Every theatergoer has a point where willing suspension of disbelief becomes unrevivable. Mine sputtered through the first 60 percent of "Almost, Maine," then died during a vignette labeled "The Story of Hope."
A woman named Hope returns to her hometown after an unspecified time - a decade, I'd guess - to see the boyfriend who proposed to her and was left waiting for an answer. She hasn't written or spoken to him since or bothered to find out whether he still lives there. She takes a taxi 160 miles to see him and dismisses the cab, so certain is she that bliss lies at the end of her road. (Alert: a spoiler is coming.)
She pours out her heart to the man who answers the door, although he turns out to be a complete stranger. But wait - he is the boyfriend she's loved for so long. She didn't recognize him, partly because the guy - who used to be a star basketball player - is now much shorter than he used to be. Why? He lost a lot of Hope, he explains.
If this kind of whimsy suggests a romanticized "Northern Exposure," you'll be in the right place, for the Davidson Community Players give their considerable all in service of John Cariani's comedy. The show, which sold out last year at their home in Armour Street Theatre, has been imported to Spirit Square for the Players' annual trip south.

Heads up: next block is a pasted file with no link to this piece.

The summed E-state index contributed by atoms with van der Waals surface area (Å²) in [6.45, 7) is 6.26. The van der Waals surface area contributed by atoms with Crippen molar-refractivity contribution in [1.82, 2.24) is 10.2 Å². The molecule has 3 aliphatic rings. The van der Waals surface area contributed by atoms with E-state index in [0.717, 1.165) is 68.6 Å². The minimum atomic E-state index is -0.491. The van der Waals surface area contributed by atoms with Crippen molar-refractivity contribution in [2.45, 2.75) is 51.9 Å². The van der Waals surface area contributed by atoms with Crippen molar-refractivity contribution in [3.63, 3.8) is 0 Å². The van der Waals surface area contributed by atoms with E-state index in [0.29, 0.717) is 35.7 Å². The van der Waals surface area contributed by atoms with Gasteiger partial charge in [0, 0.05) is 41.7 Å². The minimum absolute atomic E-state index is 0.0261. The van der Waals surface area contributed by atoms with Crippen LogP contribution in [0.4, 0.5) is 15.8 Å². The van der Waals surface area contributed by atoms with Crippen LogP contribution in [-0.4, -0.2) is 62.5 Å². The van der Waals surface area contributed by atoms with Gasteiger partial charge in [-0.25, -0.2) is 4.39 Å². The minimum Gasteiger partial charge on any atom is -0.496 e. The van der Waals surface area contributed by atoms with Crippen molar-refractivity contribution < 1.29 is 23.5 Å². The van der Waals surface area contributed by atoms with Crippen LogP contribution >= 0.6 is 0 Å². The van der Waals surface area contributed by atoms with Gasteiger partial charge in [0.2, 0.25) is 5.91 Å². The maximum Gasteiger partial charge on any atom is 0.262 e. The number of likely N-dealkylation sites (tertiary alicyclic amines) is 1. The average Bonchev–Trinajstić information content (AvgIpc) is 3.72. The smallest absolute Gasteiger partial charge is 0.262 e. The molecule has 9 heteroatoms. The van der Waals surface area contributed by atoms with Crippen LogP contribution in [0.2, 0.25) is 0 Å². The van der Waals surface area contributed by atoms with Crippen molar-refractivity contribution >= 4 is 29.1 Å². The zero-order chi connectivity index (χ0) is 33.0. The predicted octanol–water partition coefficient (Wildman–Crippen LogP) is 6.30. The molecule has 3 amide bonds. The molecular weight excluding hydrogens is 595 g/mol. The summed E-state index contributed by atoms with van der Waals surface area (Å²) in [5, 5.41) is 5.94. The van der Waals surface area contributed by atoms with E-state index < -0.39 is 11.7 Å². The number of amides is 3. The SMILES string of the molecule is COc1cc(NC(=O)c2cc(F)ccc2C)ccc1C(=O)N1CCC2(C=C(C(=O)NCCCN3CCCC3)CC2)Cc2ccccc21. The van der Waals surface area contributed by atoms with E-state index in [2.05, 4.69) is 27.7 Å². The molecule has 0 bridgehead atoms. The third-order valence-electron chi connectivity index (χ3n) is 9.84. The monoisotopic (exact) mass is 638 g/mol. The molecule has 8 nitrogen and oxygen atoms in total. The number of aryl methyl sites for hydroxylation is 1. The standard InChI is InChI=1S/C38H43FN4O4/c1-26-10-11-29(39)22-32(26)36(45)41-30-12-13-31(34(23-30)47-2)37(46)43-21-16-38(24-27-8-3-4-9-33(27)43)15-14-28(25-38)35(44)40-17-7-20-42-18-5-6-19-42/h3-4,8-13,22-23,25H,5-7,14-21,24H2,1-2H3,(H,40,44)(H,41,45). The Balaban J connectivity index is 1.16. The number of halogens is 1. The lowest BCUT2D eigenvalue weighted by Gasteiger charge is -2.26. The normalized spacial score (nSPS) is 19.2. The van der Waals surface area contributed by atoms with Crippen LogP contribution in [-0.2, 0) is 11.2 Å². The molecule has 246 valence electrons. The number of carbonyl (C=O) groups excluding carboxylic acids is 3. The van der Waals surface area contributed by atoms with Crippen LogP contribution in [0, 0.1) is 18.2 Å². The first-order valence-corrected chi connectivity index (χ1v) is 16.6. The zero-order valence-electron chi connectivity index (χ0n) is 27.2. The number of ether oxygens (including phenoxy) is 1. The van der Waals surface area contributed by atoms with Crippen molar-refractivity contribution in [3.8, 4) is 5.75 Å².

Never miss a local story.
But if your gag reflex has kicked in, I warn you that it'll see a lot of action. The play's heart is a mile wide but only a couple of inches deep, and each of the nine episodes (one of which bookends the others) involves incredible coincidences, broad metaphors or an assist from the supernatural.
Cariani has been a professional actor for years, and his writing debut feels like a series of monologues he'd have had enjoyed performing. The vignettes don't build emotionally; they stay at the same level of humor or seriousness, like songs that could be three minutes but go on for nine. The inevitable surprises at the end aren't really surprises, once we get the hang of Cariani's style. When you see that a segment is titled "They Fell," you can be sure the actors will end up literally on their behinds and figuratively in love with somebody.
Yet even that piece shows the strength of the ensemble, as Christian Love and Scot Slusarick slide through their pratfalls with ease. (Slapstick looks simple but never is.) Except for young Kathryn Jeffords and Isaac Josephthal, who have extended cameos as a shy young couple, the other six actors play multiple roles. (Christian Love whips up four mini-characterizations with chameleonic skill.)
Larry Ligo and Ginny Darcy ring true as older couples, whether tender or quarrelsome; Juli Von Canon brings multiple colors to Hope's monologues; Heather Love pulls off the near-impossible role of a winsome hiker who carries around her broken heart in a sack, until she camps out on the lawn of a repairman. (Ah, a "repairman.")
Director Melissa Ohlman-Roberge makes fine use of the small, multilevel set she designed, which manages to seem as chilly as Maine itself in winter yet as warm as "Maine" means to be. She and the cast remind me of the kids in "A Charlie Brown Christmas," who decorate a small, spindly tree with such care that it eventually looks inviting.